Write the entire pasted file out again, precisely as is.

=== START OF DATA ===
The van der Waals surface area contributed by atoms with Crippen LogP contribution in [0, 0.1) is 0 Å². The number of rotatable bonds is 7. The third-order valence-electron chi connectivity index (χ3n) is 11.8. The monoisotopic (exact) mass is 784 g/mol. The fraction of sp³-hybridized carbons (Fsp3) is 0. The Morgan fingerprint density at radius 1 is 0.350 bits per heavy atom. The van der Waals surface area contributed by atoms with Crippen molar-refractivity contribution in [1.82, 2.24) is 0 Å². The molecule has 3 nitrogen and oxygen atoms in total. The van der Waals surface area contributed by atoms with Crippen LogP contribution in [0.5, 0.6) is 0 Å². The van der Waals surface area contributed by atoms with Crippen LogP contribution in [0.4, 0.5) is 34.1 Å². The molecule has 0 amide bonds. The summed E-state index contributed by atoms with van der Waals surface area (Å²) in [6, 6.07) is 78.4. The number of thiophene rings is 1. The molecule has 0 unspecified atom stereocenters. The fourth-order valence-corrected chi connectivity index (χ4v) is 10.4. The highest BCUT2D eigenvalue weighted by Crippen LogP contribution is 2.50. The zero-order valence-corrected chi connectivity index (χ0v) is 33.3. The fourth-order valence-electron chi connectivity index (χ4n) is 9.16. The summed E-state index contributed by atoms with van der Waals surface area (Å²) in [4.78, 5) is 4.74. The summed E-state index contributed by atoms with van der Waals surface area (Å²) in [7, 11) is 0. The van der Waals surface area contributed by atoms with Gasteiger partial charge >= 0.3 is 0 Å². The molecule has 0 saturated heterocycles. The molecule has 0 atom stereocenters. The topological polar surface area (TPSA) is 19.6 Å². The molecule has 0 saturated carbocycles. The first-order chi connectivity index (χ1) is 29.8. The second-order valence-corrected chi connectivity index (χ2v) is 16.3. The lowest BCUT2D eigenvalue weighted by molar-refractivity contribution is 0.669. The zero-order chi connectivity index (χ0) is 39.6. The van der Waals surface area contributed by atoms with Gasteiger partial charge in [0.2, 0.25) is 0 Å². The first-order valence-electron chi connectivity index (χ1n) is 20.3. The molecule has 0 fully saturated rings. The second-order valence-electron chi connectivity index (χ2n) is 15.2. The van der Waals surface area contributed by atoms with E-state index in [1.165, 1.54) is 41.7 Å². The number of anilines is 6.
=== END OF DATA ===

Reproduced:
The van der Waals surface area contributed by atoms with Crippen LogP contribution in [0, 0.1) is 0 Å². The number of rotatable bonds is 7. The third-order valence-electron chi connectivity index (χ3n) is 11.8. The monoisotopic (exact) mass is 784 g/mol. The fraction of sp³-hybridized carbons (Fsp3) is 0. The Morgan fingerprint density at radius 1 is 0.350 bits per heavy atom. The van der Waals surface area contributed by atoms with Crippen molar-refractivity contribution in [1.82, 2.24) is 0 Å². The molecule has 3 nitrogen and oxygen atoms in total. The van der Waals surface area contributed by atoms with Crippen LogP contribution in [0.5, 0.6) is 0 Å². The van der Waals surface area contributed by atoms with Crippen LogP contribution in [0.4, 0.5) is 34.1 Å². The molecule has 0 amide bonds. The summed E-state index contributed by atoms with van der Waals surface area (Å²) in [6, 6.07) is 78.4. The number of thiophene rings is 1. The molecule has 0 unspecified atom stereocenters. The fourth-order valence-corrected chi connectivity index (χ4v) is 10.4. The highest BCUT2D eigenvalue weighted by Crippen LogP contribution is 2.50. The zero-order valence-corrected chi connectivity index (χ0v) is 33.3. The fourth-order valence-electron chi connectivity index (χ4n) is 9.16. The summed E-state index contributed by atoms with van der Waals surface area (Å²) in [4.78, 5) is 4.74. The summed E-state index contributed by atoms with van der Waals surface area (Å²) in [7, 11) is 0. The van der Waals surface area contributed by atoms with Gasteiger partial charge >= 0.3 is 0 Å². The molecule has 0 saturated heterocycles. The molecule has 0 atom stereocenters. The topological polar surface area (TPSA) is 19.6 Å². The molecule has 0 saturated carbocycles. The first-order chi connectivity index (χ1) is 29.8. The second-order valence-corrected chi connectivity index (χ2v) is 16.3. The lowest BCUT2D eigenvalue weighted by molar-refractivity contribution is 0.669. The zero-order chi connectivity index (χ0) is 39.6. The van der Waals surface area contributed by atoms with Gasteiger partial charge in [0.2, 0.25) is 0 Å². The first-order valence-electron chi connectivity index (χ1n) is 20.3. The molecule has 0 fully saturated rings. The second-order valence-electron chi connectivity index (χ2n) is 15.2. The van der Waals surface area contributed by atoms with E-state index in [1.165, 1.54) is 41.7 Å². The number of anilines is 6.